I can understand a certain cynicism towards project management and project managers. The oft quoted figures suggest that 70-80% of projects fail.
When conversations on this topic arise, I often recall the interesting observation of a former colleague. “All projects fail and all projects succeed. Just to varying extents”.
I’ve recently moved house. A house move has stakeholders, communications interfaces, regulatory compliance, requests for change, a deadline and more besides. So while not exactly a project, it’s quite a bit like a project.
The management of stakeholders, risk, communications and expectations was abysmal. Relationships were strained, costs were incurred, dates slipped and compromised had to made. In short, it was a mismanaged fiasco. But, at the end of it, all parties are comfortably installed in their new houses and the matter is quickly receding into the past tense.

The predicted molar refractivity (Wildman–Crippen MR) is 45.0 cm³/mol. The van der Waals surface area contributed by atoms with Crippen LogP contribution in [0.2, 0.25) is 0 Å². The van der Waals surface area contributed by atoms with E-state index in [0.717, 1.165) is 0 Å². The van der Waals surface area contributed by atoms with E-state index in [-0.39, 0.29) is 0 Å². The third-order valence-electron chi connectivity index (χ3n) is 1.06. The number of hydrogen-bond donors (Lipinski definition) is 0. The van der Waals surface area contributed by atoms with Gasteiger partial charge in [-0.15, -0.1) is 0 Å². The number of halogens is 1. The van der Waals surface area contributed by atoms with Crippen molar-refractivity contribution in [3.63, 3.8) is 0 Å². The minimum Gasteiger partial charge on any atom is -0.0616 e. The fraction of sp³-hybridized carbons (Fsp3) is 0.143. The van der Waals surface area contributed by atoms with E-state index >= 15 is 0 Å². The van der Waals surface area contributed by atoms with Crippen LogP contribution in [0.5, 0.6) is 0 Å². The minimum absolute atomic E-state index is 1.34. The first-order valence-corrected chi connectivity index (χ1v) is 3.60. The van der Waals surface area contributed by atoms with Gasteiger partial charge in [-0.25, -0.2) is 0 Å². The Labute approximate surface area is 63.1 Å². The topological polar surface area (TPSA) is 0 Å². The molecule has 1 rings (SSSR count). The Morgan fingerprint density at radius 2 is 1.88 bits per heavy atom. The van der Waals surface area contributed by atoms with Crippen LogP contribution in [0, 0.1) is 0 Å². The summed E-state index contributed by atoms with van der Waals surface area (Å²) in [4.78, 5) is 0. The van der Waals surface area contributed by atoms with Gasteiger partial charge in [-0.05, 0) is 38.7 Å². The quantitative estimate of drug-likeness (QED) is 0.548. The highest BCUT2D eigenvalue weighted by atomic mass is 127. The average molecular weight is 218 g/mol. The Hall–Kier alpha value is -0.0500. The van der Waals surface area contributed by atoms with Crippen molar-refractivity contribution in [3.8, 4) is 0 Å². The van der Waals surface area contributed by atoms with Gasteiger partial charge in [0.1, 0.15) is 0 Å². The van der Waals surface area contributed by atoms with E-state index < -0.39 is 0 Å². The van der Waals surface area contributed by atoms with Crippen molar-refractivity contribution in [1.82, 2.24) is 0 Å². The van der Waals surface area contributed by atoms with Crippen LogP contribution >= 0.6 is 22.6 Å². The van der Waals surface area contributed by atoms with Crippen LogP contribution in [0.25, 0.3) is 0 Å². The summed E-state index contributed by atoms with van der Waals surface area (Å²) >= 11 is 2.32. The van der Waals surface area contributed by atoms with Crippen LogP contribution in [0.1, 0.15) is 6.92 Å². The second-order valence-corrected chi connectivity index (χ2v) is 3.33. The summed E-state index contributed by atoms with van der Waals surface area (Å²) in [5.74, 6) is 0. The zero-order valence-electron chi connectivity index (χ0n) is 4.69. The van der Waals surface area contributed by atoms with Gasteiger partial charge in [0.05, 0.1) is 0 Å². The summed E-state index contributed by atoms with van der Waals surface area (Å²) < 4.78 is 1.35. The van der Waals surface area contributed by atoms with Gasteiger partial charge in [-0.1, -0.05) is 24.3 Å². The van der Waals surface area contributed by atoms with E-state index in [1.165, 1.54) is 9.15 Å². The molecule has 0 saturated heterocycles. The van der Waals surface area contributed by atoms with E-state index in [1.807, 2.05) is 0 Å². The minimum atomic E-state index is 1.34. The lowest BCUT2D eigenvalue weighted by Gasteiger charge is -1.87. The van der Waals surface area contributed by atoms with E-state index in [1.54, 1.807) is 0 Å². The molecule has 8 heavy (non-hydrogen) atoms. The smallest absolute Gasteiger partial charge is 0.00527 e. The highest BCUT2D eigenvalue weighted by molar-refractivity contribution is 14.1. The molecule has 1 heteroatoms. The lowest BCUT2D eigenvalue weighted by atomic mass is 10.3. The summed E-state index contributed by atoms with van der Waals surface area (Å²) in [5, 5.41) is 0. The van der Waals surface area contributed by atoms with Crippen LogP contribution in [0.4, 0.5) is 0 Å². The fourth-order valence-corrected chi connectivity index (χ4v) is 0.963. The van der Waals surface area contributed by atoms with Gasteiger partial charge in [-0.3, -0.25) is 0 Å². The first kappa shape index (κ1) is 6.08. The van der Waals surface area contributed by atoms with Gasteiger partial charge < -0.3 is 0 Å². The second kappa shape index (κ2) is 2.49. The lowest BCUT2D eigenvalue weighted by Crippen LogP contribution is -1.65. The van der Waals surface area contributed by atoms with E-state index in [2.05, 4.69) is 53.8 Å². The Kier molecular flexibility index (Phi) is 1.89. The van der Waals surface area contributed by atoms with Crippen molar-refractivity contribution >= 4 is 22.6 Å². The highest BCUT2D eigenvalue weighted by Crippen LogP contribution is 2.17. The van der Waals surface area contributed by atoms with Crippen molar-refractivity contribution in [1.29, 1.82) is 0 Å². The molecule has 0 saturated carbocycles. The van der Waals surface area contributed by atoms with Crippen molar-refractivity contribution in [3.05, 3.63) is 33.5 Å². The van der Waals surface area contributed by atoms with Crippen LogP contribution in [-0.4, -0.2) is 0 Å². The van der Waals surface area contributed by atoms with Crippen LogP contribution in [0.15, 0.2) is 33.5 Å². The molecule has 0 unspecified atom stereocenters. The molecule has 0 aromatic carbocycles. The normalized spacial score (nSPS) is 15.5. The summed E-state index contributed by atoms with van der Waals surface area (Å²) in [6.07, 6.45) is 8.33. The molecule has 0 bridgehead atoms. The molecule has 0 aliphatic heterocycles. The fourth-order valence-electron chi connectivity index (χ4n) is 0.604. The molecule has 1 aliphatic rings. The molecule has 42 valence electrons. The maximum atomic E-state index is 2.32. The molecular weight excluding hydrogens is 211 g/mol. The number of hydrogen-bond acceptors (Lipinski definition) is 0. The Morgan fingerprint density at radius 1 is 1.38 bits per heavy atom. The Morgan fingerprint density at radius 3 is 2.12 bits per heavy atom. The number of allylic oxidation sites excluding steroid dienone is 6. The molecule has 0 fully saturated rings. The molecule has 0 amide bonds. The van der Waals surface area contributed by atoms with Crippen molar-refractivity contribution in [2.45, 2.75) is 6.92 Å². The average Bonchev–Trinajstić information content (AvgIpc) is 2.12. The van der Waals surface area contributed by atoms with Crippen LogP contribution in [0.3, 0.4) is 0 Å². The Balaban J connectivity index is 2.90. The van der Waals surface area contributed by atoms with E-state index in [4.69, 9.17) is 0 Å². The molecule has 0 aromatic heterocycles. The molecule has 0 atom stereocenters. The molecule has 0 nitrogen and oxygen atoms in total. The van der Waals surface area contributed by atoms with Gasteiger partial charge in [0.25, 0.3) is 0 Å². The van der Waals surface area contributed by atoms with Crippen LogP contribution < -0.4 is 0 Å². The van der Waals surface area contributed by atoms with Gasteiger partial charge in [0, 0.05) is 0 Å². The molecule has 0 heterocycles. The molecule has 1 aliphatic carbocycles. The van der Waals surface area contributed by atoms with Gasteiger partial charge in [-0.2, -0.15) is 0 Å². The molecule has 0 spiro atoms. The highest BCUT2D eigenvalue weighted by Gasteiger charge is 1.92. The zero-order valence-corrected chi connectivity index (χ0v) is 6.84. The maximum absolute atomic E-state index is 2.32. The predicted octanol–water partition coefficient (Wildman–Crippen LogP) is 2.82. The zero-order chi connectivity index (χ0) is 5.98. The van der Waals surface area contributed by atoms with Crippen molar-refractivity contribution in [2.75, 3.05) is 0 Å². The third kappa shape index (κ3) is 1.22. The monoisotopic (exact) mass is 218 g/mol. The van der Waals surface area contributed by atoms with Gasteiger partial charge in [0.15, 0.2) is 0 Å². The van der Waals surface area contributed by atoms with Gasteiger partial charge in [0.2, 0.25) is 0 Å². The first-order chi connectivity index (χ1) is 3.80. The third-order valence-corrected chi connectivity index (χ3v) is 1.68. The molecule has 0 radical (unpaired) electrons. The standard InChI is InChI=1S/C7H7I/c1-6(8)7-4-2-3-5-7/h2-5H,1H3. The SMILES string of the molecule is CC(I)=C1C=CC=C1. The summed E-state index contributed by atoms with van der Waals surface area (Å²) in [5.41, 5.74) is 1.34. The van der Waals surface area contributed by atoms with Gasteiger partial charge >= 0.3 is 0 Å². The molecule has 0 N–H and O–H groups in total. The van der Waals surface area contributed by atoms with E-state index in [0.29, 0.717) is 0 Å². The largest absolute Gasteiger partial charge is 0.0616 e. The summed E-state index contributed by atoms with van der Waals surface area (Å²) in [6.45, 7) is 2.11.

At which point, it’s opportune to recall some admittedly slightly facetious words from the aviation industry. “Any landing you can walk away from is a good one”. As succinct and easily endorsed a critical success factor as I know of.
So are our expectations too high? Are we asking too much from projects? Should we adopt the perspective of our colleagues in aviation? My house move above was doubtless a failure by any yardstick of project management but needless to say a tick in the estate agent’s monthly figures.
Projects that I have visibility of mostly achieve their objectives, sometimes the scope might get whittled away a little, sometime deadlines slip and, often, costs rise. But then a forecast schedule isn’t a deadline and a cost estimate isn’t a budget is it? Project managers, their colleagues and PMOs will try and estimate, forecast and adapt to changing circumstances as best they can. If there’s a headwind, then they may burn a bit more fuel and take a bit longer, but so long as we get the aircraft back on the ground in the general vicinity of the intended destination, that is success by one yardstick at least.